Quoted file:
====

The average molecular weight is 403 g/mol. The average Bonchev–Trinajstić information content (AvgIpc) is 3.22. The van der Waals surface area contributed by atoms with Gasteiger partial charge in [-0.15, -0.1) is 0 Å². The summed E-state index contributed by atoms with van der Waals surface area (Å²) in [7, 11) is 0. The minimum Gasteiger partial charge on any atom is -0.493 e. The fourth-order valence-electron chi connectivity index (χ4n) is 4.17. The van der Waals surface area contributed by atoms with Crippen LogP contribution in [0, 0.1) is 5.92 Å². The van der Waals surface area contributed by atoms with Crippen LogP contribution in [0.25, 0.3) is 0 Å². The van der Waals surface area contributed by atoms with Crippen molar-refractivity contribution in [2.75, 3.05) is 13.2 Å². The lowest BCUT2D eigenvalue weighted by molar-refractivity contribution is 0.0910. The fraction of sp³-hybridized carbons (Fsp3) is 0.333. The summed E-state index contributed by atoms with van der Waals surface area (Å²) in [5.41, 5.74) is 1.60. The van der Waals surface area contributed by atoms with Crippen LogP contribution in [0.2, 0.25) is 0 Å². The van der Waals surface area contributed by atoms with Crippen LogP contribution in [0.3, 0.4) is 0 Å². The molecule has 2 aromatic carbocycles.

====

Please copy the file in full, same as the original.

The average molecular weight is 403 g/mol. The average Bonchev–Trinajstić information content (AvgIpc) is 3.22. The van der Waals surface area contributed by atoms with Gasteiger partial charge in [-0.15, -0.1) is 0 Å². The summed E-state index contributed by atoms with van der Waals surface area (Å²) in [7, 11) is 0. The minimum Gasteiger partial charge on any atom is -0.493 e. The fourth-order valence-electron chi connectivity index (χ4n) is 4.17. The van der Waals surface area contributed by atoms with Crippen LogP contribution in [0, 0.1) is 5.92 Å². The van der Waals surface area contributed by atoms with Crippen LogP contribution in [0.25, 0.3) is 0 Å². The van der Waals surface area contributed by atoms with Crippen molar-refractivity contribution in [2.75, 3.05) is 13.2 Å². The lowest BCUT2D eigenvalue weighted by molar-refractivity contribution is 0.0910. The fraction of sp³-hybridized carbons (Fsp3) is 0.333. The summed E-state index contributed by atoms with van der Waals surface area (Å²) in [5.41, 5.74) is 1.60. The van der Waals surface area contributed by atoms with Crippen LogP contribution in [0.2, 0.25) is 0 Å². The van der Waals surface area contributed by atoms with Crippen LogP contribution in [0.3, 0.4) is 0 Å². The molecule has 2 aromatic carbocycles.